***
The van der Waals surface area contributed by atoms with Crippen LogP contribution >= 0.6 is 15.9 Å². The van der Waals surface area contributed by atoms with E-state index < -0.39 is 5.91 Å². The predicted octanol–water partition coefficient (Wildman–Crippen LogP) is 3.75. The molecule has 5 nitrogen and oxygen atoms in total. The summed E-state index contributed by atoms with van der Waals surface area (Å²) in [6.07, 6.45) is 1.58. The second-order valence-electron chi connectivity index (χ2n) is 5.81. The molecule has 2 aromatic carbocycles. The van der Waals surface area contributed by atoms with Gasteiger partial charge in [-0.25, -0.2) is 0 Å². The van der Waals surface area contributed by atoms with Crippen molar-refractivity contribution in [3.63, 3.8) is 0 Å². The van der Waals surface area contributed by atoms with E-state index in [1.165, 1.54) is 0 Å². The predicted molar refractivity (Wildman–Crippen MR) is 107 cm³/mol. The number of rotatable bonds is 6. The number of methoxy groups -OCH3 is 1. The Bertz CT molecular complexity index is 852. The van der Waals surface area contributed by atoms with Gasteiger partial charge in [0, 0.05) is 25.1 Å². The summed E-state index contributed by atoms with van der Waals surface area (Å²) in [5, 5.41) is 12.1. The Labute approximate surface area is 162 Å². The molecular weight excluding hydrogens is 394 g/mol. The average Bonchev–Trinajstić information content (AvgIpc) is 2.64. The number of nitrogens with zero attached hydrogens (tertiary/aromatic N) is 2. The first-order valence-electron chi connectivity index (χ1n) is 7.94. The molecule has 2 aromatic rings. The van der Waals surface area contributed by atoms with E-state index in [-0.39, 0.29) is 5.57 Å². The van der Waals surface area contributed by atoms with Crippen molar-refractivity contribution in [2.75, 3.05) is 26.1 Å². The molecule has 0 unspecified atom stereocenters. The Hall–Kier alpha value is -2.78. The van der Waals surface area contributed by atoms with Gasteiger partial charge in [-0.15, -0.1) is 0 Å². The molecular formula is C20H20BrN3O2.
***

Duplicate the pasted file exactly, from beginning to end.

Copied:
The van der Waals surface area contributed by atoms with Crippen LogP contribution >= 0.6 is 15.9 Å². The van der Waals surface area contributed by atoms with E-state index < -0.39 is 5.91 Å². The predicted octanol–water partition coefficient (Wildman–Crippen LogP) is 3.75. The molecule has 5 nitrogen and oxygen atoms in total. The summed E-state index contributed by atoms with van der Waals surface area (Å²) in [6.07, 6.45) is 1.58. The second-order valence-electron chi connectivity index (χ2n) is 5.81. The molecule has 2 aromatic carbocycles. The van der Waals surface area contributed by atoms with Gasteiger partial charge in [-0.25, -0.2) is 0 Å². The van der Waals surface area contributed by atoms with Crippen molar-refractivity contribution in [3.63, 3.8) is 0 Å². The van der Waals surface area contributed by atoms with E-state index in [1.165, 1.54) is 0 Å². The predicted molar refractivity (Wildman–Crippen MR) is 107 cm³/mol. The number of rotatable bonds is 6. The number of methoxy groups -OCH3 is 1. The Bertz CT molecular complexity index is 852. The van der Waals surface area contributed by atoms with Gasteiger partial charge in [0, 0.05) is 25.1 Å². The summed E-state index contributed by atoms with van der Waals surface area (Å²) in [5, 5.41) is 12.1. The Labute approximate surface area is 162 Å². The molecular weight excluding hydrogens is 394 g/mol. The average Bonchev–Trinajstić information content (AvgIpc) is 2.64. The number of nitrogens with zero attached hydrogens (tertiary/aromatic N) is 2. The first-order valence-electron chi connectivity index (χ1n) is 7.94. The molecule has 2 aromatic rings. The van der Waals surface area contributed by atoms with E-state index in [-0.39, 0.29) is 5.57 Å². The van der Waals surface area contributed by atoms with Crippen molar-refractivity contribution in [2.75, 3.05) is 26.1 Å². The molecule has 0 unspecified atom stereocenters. The Hall–Kier alpha value is -2.78. The van der Waals surface area contributed by atoms with Gasteiger partial charge in [-0.15, -0.1) is 0 Å². The molecular formula is C20H20BrN3O2.